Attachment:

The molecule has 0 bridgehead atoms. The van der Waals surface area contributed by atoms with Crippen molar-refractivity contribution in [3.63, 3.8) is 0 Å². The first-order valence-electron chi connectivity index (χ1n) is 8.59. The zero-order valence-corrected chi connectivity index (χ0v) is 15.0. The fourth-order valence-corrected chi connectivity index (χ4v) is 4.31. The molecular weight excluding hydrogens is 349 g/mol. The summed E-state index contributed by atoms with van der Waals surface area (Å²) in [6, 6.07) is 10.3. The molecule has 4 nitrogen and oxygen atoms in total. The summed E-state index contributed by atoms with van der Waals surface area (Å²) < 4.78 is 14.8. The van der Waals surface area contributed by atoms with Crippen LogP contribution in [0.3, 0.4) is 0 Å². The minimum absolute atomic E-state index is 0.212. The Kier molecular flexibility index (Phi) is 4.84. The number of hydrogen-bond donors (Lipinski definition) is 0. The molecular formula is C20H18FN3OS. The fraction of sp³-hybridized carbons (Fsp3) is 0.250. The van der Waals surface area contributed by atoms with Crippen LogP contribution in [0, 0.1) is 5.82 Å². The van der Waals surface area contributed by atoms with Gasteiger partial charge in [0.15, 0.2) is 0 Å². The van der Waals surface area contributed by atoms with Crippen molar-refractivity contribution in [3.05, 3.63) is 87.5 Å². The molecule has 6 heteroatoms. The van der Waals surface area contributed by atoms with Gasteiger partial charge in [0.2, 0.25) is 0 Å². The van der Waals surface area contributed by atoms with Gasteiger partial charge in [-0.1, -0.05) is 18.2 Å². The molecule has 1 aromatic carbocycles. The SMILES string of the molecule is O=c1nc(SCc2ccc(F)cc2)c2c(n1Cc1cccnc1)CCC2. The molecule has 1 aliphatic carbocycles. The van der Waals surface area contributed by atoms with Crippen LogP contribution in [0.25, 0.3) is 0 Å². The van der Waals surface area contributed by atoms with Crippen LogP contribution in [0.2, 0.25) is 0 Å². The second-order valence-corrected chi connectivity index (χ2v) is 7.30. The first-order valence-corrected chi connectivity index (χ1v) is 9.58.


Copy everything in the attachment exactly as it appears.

The molecule has 0 bridgehead atoms. The van der Waals surface area contributed by atoms with Crippen molar-refractivity contribution in [3.63, 3.8) is 0 Å². The first-order valence-electron chi connectivity index (χ1n) is 8.59. The zero-order valence-corrected chi connectivity index (χ0v) is 15.0. The fourth-order valence-corrected chi connectivity index (χ4v) is 4.31. The molecular weight excluding hydrogens is 349 g/mol. The summed E-state index contributed by atoms with van der Waals surface area (Å²) in [6, 6.07) is 10.3. The molecule has 4 nitrogen and oxygen atoms in total. The summed E-state index contributed by atoms with van der Waals surface area (Å²) < 4.78 is 14.8. The van der Waals surface area contributed by atoms with Crippen LogP contribution in [0.3, 0.4) is 0 Å². The minimum absolute atomic E-state index is 0.212. The Kier molecular flexibility index (Phi) is 4.84. The number of hydrogen-bond donors (Lipinski definition) is 0. The molecular formula is C20H18FN3OS. The fraction of sp³-hybridized carbons (Fsp3) is 0.250. The van der Waals surface area contributed by atoms with Crippen LogP contribution in [0, 0.1) is 5.82 Å². The van der Waals surface area contributed by atoms with Gasteiger partial charge in [0.15, 0.2) is 0 Å². The van der Waals surface area contributed by atoms with Crippen molar-refractivity contribution in [3.05, 3.63) is 87.5 Å². The molecule has 6 heteroatoms. The van der Waals surface area contributed by atoms with Gasteiger partial charge in [0.2, 0.25) is 0 Å². The van der Waals surface area contributed by atoms with Gasteiger partial charge in [-0.1, -0.05) is 18.2 Å². The molecule has 1 aromatic carbocycles. The SMILES string of the molecule is O=c1nc(SCc2ccc(F)cc2)c2c(n1Cc1cccnc1)CCC2. The molecule has 1 aliphatic carbocycles. The van der Waals surface area contributed by atoms with Crippen LogP contribution in [0.25, 0.3) is 0 Å². The van der Waals surface area contributed by atoms with Crippen LogP contribution in [0.2, 0.25) is 0 Å². The second-order valence-corrected chi connectivity index (χ2v) is 7.30. The first-order valence-corrected chi connectivity index (χ1v) is 9.58.